Investors also continue to worry about fuel costs. Oil prices breached the $36 mark today, and while higher oil prices are a serious issue for only a number of companies, they're a minor issue for a slew of companies, many of whom have some kind of fuel needs. Consumers, of course, are also in need of fuel, and higher energy prices are cutting into consumer spending.


Dow Jones Transportation Index

was sent for a ride thanks to multiple downgrades of air carrier


TST Recommends

(DAL) - Get Report

. Delta lost $1.19 to $45.81 today, and the transport average was off by 2%. The

American Stock Exchange Airline Index

fell 2.8%.


Morgan Stanley Cyclical Index

fell 1.5% today, and the

Morgan Stanley Consumer Index

dropped 0.6% today. Industrial stocks were hurt by an earnings warning from

Rockwell International

(ROK) - Get Report

, which cited declining demand for its warning, issued earlier today. That stock lost $7.69, or 20%, to $30.50 today.

Finally, the brokerage stocks, which had provided leadership as merger mania engulfed that sector, abdicated leadership today.

Lehman Brothers


lost $8.13 to $134.88 and

Bear Stearns


dropped $4.88 to $60. The

Amex Broker/Dealer Index

lost 4.5%.

Market Internals

Breadth was crap-tacular on middling volume.

New York Stock Exchange: 684 advancers, 2,215 decliners, 956 million shares. 87 new 52-week highs, 107 new lows.

Nasdaq Stock Market: 1,099 advancers, 2,977 decliners, 1.58 billion shares. 60 new highs, 149 new lows.

Back to top

Most Active Stocks

NYSE Most Actives

  • Nortel (NT) : 20.3 million shares.
  • Lucent (LU) : 19.7 million shares.
  • America Online (AOL) : 18.8 million shares.

Nasdaq Most Actives

Back to top

Sector Watch

Pick a sector, and it wasn't doing anybody any favors today. The

Nasdaq Biotechnology Index

and its cast of high-flying wunderkinds was foul, losing 5.2%, led into the abyss by

Protein Design Labs

(PDLI) - Get Report

, which dropped 12.5%.

Back to top


The disinversion of the Treasury yield curve continued today, with the 30-year Treasury bond's yield now higher than the five-year note's for the first time since January.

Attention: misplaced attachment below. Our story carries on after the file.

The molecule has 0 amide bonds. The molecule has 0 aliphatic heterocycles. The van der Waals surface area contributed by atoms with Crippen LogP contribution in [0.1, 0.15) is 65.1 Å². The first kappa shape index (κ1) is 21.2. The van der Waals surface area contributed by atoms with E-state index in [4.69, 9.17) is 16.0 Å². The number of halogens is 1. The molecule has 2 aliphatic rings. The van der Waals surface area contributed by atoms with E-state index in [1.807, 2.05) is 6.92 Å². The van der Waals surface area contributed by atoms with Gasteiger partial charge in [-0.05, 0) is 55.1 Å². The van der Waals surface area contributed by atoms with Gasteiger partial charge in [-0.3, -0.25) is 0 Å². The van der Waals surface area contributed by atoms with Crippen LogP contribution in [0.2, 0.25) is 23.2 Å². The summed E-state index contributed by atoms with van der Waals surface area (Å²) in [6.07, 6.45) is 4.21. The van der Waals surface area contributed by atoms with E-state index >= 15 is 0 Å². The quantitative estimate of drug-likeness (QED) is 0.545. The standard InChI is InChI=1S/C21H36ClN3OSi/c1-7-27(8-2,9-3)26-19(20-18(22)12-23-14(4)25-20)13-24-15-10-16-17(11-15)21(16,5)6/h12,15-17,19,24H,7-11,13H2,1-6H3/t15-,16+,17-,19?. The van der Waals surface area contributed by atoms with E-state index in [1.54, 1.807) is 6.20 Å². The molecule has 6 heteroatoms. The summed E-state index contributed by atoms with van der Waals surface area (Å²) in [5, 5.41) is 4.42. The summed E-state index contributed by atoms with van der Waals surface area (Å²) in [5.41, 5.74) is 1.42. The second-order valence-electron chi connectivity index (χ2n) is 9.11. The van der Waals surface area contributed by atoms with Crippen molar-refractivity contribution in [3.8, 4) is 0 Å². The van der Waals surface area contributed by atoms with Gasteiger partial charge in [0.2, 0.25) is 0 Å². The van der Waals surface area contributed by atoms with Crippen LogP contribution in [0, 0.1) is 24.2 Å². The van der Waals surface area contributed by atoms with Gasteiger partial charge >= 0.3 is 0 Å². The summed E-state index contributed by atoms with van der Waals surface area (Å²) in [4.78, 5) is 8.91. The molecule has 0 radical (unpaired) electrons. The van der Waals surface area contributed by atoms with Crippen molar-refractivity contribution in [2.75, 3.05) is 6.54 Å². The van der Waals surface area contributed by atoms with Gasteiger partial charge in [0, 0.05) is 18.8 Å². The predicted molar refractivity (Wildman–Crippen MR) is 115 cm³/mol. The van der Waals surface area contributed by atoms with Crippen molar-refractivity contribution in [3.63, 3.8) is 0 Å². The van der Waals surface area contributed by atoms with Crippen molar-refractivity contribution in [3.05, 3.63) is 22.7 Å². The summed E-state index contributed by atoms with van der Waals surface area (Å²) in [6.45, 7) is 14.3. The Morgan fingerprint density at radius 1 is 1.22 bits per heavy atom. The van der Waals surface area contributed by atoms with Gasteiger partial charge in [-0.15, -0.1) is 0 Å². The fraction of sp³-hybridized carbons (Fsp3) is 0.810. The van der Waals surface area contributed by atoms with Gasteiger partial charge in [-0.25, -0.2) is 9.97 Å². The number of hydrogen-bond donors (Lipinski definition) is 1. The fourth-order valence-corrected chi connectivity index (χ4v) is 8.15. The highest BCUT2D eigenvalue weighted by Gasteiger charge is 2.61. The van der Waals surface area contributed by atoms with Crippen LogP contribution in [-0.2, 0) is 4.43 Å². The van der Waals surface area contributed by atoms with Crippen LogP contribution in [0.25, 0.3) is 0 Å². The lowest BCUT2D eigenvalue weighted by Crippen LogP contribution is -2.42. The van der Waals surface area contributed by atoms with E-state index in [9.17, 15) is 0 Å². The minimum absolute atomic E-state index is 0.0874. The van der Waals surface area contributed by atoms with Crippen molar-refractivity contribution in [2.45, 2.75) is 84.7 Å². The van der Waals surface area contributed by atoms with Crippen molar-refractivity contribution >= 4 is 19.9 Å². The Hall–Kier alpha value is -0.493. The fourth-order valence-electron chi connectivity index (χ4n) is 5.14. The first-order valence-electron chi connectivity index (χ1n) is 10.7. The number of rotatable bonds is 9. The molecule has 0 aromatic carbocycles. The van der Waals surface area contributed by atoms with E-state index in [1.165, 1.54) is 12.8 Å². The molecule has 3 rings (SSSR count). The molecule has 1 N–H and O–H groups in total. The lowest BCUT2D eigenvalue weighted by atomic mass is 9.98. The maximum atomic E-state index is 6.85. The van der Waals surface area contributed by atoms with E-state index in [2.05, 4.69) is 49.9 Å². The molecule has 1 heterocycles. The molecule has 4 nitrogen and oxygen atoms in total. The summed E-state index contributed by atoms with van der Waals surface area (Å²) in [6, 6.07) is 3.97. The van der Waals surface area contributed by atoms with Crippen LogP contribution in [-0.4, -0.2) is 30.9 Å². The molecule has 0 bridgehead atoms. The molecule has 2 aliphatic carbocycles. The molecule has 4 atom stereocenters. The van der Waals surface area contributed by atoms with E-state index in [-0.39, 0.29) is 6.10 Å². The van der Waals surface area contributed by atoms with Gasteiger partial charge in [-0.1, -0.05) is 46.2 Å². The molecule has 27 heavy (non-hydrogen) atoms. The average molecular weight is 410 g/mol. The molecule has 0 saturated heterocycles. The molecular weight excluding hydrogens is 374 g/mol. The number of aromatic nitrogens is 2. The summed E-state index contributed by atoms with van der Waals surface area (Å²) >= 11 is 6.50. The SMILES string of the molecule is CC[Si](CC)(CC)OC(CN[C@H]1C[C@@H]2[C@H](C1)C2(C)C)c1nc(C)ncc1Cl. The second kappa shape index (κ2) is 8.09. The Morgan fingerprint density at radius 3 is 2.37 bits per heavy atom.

This is happening because Treasury prices are mixed. Long-maturity issues are lower in price, causing their yields to rise relative to those of the short-maturity issues, which are little changed.

This continues a trend that emerged last week based on two key assumptions. First, that the

Fed is through hiking interest rates, and may even cut the

fed funds rate in the next several months if rising energy prices cause economic growth to slow too much. Investors typically push up long-term yields relative to short-term ones when they expect the Fed to take action to stimulate economic growth.

Second, that Election Day could spell the end of the policy of using federal government surplus funds to pay down the national debt by buying back mainly long-maturity Treasuries from investors, inflating their value relative to shorter-term Treasuries.

The benchmark 10-year Treasury note lately was down 5/32 at 99 3/32, lifting its yield to 5.871%.

Back to top



FTSE 100

ended down 7.10 to 6410.20. Across the channel, the

CAC 40

in Paris ended down 92.27 to 6522.38, and the

Xetra Dax

in Frankfurt finished off 107.85 to 6891.69.


Nikkei 225

index shed 152.12 to close at 16,061.16. In Tokyo currency trading, the greenback fell slightly lower against the yen to fetch 107.02. It was lately trading at 106.90. Korea's key


index dropped 50.64, or 8.1%, today to close at 577.56. Hong Kong's

Hang Seng

index fell 689.37, or 4.2%, to stand at 15,560.16, largely on concerns over higher oil prices and the weakness in the euro.

Back to top